It will be published on 22 February. That has been very clear since we began discussing this issue at the start of January. Let us not try to create problems or crises where they do not exist. We have enough challenges to deal with in Brexit without trying to create new ones. We agreed - I hope, anyway - how the House might co-operate to get emergency legislation through if we need to. That set of legislation is more comprehensive than any other country has been planning for. My understanding is the legislation the French Parliament was considering was to give essentially emergency powers to a Minister to be able to act in an emergency. We have gone way beyond that. We have effectively produced 17 heads of Bill from nine Departments. We will publish a full Bill on 22 February and we will ready to go with a schedule to get it through this House if we need to get it done and put in place.
Let us be very clear, the questions I asked have not been answered. I have never accepted that 22 February is an acceptable date for publication. I have always said to the Tánaiste I felt it was very late in the day and we wanted to see the full Bill. My position has remained unchanged.
In terms of our own preparations, can the Tánaiste clarify the Taoiseach's comments in Davos about Army personnel on the Border? Can the Tánaiste clarify whether anybody spoke to the Chief of Staff of the Defence Forces before those comments were made? The questions being asked are reasonable. To suggest there is full agreement on the strategy is not fair or an accurate reflection of what has been said.. We have met regularly but I have always said I felt it was very late in the day to publish a full Bill on 22 February given other member states published their legislation a long time ago. We are the most affected member state.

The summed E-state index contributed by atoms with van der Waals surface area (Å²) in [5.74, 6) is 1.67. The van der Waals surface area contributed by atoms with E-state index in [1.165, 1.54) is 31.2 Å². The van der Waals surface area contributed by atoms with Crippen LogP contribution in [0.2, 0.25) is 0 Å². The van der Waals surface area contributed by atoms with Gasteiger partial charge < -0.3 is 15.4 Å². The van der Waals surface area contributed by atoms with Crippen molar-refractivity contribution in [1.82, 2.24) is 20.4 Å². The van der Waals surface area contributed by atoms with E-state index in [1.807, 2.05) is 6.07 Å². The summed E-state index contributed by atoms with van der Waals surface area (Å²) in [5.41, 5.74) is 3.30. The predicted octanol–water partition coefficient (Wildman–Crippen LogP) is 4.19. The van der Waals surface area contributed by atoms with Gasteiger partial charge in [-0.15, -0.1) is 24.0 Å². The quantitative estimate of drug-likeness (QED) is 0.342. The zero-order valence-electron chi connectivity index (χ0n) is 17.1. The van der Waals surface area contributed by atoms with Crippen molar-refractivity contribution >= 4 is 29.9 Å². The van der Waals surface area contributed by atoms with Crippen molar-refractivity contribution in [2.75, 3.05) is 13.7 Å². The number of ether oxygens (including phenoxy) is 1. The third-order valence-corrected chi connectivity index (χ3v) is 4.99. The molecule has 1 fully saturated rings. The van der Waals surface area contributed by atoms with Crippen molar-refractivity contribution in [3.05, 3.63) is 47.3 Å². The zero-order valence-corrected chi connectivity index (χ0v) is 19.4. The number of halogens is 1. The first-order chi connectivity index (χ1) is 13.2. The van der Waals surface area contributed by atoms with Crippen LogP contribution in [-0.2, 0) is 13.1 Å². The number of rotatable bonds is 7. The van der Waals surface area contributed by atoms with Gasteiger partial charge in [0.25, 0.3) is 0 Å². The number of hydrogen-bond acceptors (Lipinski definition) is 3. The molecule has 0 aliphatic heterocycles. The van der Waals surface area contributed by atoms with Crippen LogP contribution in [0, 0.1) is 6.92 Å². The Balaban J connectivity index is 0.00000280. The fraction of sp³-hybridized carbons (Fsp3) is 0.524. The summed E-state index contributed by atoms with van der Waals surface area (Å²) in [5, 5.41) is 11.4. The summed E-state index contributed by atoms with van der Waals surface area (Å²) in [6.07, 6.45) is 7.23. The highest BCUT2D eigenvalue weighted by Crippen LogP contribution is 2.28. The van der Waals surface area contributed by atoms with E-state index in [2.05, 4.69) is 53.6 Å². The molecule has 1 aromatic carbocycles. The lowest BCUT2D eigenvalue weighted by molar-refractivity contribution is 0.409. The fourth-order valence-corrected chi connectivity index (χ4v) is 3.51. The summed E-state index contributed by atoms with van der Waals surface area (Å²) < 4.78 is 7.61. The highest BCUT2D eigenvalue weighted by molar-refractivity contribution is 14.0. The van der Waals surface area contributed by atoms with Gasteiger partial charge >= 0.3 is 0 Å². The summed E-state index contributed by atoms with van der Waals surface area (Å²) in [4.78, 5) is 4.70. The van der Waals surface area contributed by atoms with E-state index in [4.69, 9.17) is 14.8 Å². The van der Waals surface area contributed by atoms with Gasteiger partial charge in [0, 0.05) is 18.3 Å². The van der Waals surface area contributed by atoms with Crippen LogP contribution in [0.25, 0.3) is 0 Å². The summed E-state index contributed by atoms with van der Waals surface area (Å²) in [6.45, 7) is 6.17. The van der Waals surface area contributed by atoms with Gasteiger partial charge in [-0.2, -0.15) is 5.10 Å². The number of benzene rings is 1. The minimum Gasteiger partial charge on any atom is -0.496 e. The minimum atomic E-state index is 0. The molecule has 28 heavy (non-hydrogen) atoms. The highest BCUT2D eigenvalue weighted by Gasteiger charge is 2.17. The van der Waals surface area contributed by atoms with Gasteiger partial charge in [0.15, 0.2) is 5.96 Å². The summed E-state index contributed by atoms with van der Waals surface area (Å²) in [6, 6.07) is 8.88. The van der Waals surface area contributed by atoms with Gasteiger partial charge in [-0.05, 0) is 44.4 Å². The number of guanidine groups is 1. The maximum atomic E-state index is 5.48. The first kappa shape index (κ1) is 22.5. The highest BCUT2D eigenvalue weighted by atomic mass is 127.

The Tánaiste has not addressed the criticisms regarding the take-up of Brexit supports, which are low. Just 3% of Enterprise Ireland firms have taken up the Be Prepared grant. According to AIB, in quarter 3 last year, only 5% of SMEs had a Brexit plan. They are fair criticisms and the Tánaiste has not answered the questions. The answers have not been provided.
With regard to the legislation we produced, no other country in the European Union, that I am aware of, has legislation to the level of detail we are proposing. The Deputy might let me know if there is but I am not aware of it.
They have legislation but nothing like what we are proposing. None of them has the common travel area arrangements we are putting in place. The reason we did not sign confirmation of memorandums of understanding and common travel area arrangements in December was we did not want to be seen to be sorting out Irish citizens while we were still negotiating as a collective. The Deputy knows that. We have discussed it.
I appreciate the co-operation of all parties in the House on this issue. It is not party-political. It is not a Government versus Opposition arrangement in terms of some of the emergency stuff we may have to do together. There are clear reasons the earliest we could have published the detail of detailed legislation of the scale we are proposing is 22 February. Most people who have been following this understand that.
With regard to what the Taoiseach said in Davos, which is a fair question, if one listens to the interview, he was asked to describe what a hard border would look like and he described it. It essentially reminded people of what things were like more than two decades ago.